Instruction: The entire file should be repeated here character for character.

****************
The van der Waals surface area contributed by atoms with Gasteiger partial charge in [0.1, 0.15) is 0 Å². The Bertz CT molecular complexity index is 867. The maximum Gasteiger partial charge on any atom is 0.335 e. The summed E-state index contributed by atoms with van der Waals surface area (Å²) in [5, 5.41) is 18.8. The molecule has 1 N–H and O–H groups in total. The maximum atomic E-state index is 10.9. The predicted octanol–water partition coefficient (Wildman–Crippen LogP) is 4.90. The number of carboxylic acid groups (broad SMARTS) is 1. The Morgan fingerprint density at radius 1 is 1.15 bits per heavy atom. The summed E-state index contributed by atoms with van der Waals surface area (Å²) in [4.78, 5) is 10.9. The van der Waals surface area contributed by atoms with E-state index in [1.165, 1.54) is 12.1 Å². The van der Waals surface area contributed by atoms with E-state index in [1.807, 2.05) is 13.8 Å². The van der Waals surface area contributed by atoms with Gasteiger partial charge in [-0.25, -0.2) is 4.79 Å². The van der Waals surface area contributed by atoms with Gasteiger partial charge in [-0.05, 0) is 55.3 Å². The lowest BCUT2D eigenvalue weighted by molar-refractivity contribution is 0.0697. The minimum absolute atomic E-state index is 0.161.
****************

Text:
The van der Waals surface area contributed by atoms with Gasteiger partial charge in [0.1, 0.15) is 0 Å². The Bertz CT molecular complexity index is 867. The maximum Gasteiger partial charge on any atom is 0.335 e. The summed E-state index contributed by atoms with van der Waals surface area (Å²) in [5, 5.41) is 18.8. The molecule has 1 N–H and O–H groups in total. The maximum atomic E-state index is 10.9. The predicted octanol–water partition coefficient (Wildman–Crippen LogP) is 4.90. The number of carboxylic acid groups (broad SMARTS) is 1. The Morgan fingerprint density at radius 1 is 1.15 bits per heavy atom. The summed E-state index contributed by atoms with van der Waals surface area (Å²) in [4.78, 5) is 10.9. The van der Waals surface area contributed by atoms with E-state index in [1.165, 1.54) is 12.1 Å². The van der Waals surface area contributed by atoms with E-state index in [1.807, 2.05) is 13.8 Å². The van der Waals surface area contributed by atoms with Gasteiger partial charge in [-0.25, -0.2) is 4.79 Å². The van der Waals surface area contributed by atoms with Gasteiger partial charge in [-0.05, 0) is 55.3 Å². The lowest BCUT2D eigenvalue weighted by molar-refractivity contribution is 0.0697. The minimum absolute atomic E-state index is 0.161.